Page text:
RE: media violence report in Science

From: Scott Chase (
Date: Sun Apr 14 2002 - 04:20:00 BST

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    From: "Scott Chase" <>
    Subject: RE: media violence report in Science
    Date: Sat, 13 Apr 2002 23:20:00 -0400
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    >From: "Grant Callaghan" <>
    >Subject: RE: media violence report in Science
    >Date: Sat, 13 Apr 2002 18:48:37 -0700
    >>Subject: RE: media violence report in Science
    >>Date: Sat, 13 Apr 2002 18:20:23 -0400
    >>Hello, Wade,
    >>What do you make of the article Ray posted? It suggests that watching
    >>violence on TV DOES lead to a greater propensity for violent behavior in
    >>I am not suggesting that a person isn't responsible for what they do,
    >>regardless of how much or what kind of TV they have watched. But I would
    >>be surprised if by watching violence a person does not accustom himself to
    >>the patterns he observes.
    >> >
    >> >
    >> >
    >> > On Saturday, April 13, 2002, at 03:48 , Lawrence DeBivort wrote:
    >> >
    >> > > It makes me wonder what impact living amidst inescapable real daily
    >> > > violence
    >> > > has on Palestinians and Israelis. Thoughts, anyone?
    >> >
    >> > Media violence has always been a red herring of the politically useless
    >> > liberal set and the intellectually challenged social science set and
    >> > always will be.
    >> >
    >> > The people living amidst violence smell real blood and see real
    >> > They answer in kind, or they answer in flight, or they answer in fear,
    >> > because they are human and they feel.
    >> >
    >> > There is no preparation for violent motive or action from media images
    >> > and never has been, nor has there ever been any needed for man to kill
    >> > his neighbor or his kin or his enemy.
    >> >
    >> > Pushing off the relentless capacity for evil upon an image is sheer
    >> > idiocy.
    >> >
    >> > - Wade
    >> >
    >What I fear is that it teaches children and young adults the lesson that
    >violence is the proper reaction to certain kinds of behavior and a solution
    >to certain kinds of problems. I had to help my son unlearn the lessons he
    >was learning from watching kung fu movies. I found him trying to justify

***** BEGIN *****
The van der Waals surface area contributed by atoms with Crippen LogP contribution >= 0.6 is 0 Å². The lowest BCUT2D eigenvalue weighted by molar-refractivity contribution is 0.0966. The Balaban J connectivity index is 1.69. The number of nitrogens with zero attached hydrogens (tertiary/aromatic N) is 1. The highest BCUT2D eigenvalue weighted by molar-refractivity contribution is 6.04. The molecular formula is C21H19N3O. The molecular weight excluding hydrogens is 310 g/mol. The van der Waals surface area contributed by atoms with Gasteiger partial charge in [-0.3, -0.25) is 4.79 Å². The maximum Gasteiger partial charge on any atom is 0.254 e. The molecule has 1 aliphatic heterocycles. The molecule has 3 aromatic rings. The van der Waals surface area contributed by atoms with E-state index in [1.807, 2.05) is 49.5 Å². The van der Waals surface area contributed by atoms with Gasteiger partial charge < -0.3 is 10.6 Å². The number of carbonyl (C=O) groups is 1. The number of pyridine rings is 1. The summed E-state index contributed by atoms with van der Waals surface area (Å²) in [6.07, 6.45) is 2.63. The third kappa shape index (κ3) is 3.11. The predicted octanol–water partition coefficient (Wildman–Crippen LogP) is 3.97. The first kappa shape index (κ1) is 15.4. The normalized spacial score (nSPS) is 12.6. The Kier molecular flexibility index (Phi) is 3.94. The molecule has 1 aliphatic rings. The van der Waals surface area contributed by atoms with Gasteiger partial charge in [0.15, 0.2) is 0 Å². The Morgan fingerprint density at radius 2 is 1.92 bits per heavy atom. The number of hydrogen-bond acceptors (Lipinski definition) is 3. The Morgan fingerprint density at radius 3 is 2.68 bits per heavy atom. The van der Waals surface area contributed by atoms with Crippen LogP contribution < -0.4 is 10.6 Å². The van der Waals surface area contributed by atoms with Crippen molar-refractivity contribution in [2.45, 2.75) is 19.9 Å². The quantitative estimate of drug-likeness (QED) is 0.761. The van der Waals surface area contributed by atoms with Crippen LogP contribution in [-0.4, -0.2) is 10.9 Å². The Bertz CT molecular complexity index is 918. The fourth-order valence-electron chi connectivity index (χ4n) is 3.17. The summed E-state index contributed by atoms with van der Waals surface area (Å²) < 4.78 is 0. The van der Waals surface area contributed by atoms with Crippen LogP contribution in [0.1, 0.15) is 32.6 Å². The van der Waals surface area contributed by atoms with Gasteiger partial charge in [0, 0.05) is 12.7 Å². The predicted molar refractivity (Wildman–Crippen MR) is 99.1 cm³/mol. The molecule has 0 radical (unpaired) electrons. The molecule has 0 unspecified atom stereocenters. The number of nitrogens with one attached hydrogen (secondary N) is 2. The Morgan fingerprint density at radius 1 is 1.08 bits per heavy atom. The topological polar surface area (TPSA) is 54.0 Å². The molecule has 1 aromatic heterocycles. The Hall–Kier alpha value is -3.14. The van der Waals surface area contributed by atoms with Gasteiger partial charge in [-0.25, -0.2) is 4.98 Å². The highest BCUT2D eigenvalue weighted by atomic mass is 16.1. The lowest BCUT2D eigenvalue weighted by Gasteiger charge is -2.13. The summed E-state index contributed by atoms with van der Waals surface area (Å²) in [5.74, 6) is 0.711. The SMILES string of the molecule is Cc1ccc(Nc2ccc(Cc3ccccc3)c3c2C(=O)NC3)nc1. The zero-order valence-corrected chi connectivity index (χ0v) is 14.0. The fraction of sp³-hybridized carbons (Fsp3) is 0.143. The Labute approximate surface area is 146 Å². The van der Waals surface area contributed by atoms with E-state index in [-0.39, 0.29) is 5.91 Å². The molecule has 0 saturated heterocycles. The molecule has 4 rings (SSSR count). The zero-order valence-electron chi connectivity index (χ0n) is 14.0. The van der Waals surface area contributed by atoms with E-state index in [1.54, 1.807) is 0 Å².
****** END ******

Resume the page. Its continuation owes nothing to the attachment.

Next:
>his actions against his sisters on the basis of a need for revenge. His
    >idol was Bruce Lee. He was taken aback when I pointed out to him that in
    >all those movies where the hero went through untold hardship and suffering
    >before he extracted revenge, the hero's family and friends were all killed
    >or mutilated. And I asked him how revenge helped any of them. It was the
    >lesson the movie makers failed to make clear.
    In movies or other types of media (expectating a thorough bashing by Vince
    at any time now) there may be violence at a superficial level, yet lessons,
    morals, or meanings at a deeper level. Maybe some kids (or some adults)
    maybe not grasp what is occurring at this deeper level. I recently watched
    "Training Day" (starring Denzel Washington) and though the movie was violent
    (some may think gratuitously so) I came away with a different thought
    pattern about the possibilities of police corruption. War movies are
    typically violent (almost by definition), yet there are messages beyond the
    violence to be abstracted from something like "Platoon". That movie wouldn't
    have come off very well if it was candy-coated for popular consumption. I
    recently watched Kubrick's "Clockwork Orange" and though a violent film it
    attempted to look at the prison system and alternative means of treating
    criminals (for better or worse) in a rather twisted way. I'd say "Clockwork
    Orange" was shocking even by today's standards, for violent content. I can
    imagine the ruckus is caused when released (ca. 1971). BBTW, I thought it
    odd that just tonite I caught a music video (I think by Rob Zombie) where
    there was much borrowing from "Clockwork Orange".

    I guess the issue is what influence media portrayal of violence has on
    people's behavior (children especially). Violence has been, still is, and
    will continue to be a part of human experience in the "real world". Violence
    predated movies and TV by many years. Movies and TV's potrayal violences as
    a means of capturing this reality. Should TV and movies be candy-coated and
    portray a sanitized ideal in some hopes of humanity thus achieving some more
    civilized state?

    And to paraphrase something IIRC "Politically Incorrect"'s host Bill Maher
    has commented on in the past, why should we gear eveything toawrds children
    as in why should every aspect of media (or whatever else) be assessed in
    terms of "What about the children"? This is, if anthing else, largely unfair
    to people who do not have children. Why should their sources of
    entertainment be limited because it may be possible that some kid (not of
    their making BTW) may happen upon some TV show or movie when channel
    surfing? In a similar respect, why should my rights be limited (like access
    to TV, movies) because of the lack of maturity or moral defects of others?
    That appears to be a possible outcome of this constant focus on media engineering. Kinda reminds me a bit of the part of
    "Clockwork Orange" where the main character is behaviorally modified into
    associating images of sex and violence with intense nausea. Too bad about
    Ludwig van's song ;-)

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